About Shiri

Shiri Pasternak is an Assistant Professor in Criminology at X University in Toronto. She is the author of the award-winning book Grounded Authority: the Algonquins of Barriere Lake Against the State, published by the University of Minnesota Press in 2017, about the Algonquins' rejection of the federal land claims policy in Canada from the perspective of Indigenous law and jurisdiction. Pasternak is also the co-founder and former Research Director for the Yellowhead Institute, an Indigenous-led think tank based in the Faculty of Arts at X University. Pasternak is a first-generation, Jewish Torontonian who has been an organizer in movements for affordable housing, Indigenous rights, and prison abolition. 

From 2016-2017, she held a post as Assistant Professor in the School for the Study of Canada at Trent University. She held a SSHRC Postdoctoral Fellow at Osgoode Law (2015-2016) and in the Department of Middle Eastern, South Asian and African Studies at Columbia University in New York City (2013-2015). She holds a PhD from the Department of Geography at the University of Toronto.

Pasternak has been a founding member and participant in a number of community organizations over the past two decades. These include Barriere Lake Solidarity, the Defenders of the Land network, Toronto Abolition Convergence, and the Anti Colonial Committee of the Law Union of OntarioHer public writing appears in newspaper like the Guardian, Globe and Mail and Toronto Star, as well as independent journals like The Narwhal and Policy Options. Her work has also been published in a number of books and academic journals, including Antipode, Settler Colonial Studies, the Canadian Journal of Law and Society, and Environment and Planning D: Society and Space.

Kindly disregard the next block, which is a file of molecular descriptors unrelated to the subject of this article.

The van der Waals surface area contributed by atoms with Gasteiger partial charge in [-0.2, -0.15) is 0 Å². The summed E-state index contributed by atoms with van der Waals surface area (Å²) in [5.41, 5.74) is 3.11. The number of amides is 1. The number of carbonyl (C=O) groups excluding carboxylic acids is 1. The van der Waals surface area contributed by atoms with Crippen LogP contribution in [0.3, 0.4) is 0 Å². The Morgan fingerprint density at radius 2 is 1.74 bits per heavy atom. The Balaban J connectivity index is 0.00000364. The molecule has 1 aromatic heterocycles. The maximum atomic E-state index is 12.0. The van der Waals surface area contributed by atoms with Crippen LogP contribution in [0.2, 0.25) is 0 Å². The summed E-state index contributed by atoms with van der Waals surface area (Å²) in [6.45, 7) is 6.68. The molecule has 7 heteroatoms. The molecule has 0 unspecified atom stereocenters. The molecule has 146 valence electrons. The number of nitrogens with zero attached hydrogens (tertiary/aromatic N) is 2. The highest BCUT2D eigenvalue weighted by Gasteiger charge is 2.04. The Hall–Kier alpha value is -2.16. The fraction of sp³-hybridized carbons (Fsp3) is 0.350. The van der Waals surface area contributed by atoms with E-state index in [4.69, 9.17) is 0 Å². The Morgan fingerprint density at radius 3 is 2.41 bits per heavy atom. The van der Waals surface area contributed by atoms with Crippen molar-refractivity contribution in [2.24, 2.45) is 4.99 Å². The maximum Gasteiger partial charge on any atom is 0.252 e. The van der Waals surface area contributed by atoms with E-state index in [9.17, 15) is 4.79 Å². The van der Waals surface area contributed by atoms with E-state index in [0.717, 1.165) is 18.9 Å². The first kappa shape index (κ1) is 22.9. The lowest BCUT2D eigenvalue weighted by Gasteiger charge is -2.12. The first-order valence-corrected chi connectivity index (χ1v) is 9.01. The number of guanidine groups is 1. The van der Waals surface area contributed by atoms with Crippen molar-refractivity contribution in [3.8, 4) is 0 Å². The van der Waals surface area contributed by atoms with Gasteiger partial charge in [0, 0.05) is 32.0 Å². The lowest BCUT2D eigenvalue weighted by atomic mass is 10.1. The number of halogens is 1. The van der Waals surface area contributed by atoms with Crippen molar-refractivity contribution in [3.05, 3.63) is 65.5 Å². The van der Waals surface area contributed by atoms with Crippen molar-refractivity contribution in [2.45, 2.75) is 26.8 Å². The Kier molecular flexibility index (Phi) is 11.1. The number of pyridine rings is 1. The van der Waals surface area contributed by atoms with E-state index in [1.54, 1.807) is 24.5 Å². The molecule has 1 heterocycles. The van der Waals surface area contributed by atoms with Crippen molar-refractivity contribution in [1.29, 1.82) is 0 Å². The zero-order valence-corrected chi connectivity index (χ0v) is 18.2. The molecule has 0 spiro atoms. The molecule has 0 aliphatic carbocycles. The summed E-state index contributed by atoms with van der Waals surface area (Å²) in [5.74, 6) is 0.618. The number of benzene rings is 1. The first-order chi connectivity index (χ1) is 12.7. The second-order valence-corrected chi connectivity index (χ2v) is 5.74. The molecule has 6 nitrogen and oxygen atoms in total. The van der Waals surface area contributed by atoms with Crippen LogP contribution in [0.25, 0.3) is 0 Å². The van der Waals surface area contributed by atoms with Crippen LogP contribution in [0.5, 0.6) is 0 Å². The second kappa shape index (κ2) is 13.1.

Her current research interests involves studying the risk of Indigenous rights in the natural resource extraction economy. She was a Principal Investigator with scholars at York University and Carleton University, as well as community partners Mining Watch and the Indigenous Network in Economies and Trade, in a SSHRC Partnership Development Grant called, “Reconciling Sovereignties: New Techniques for ‘Authorizing’ Extraction on Indigenous Territories.” She is now a Co-Investigator on two collaborative SSHRC grants that pilot projects on Indigenous jurisdiction and infrastructure.

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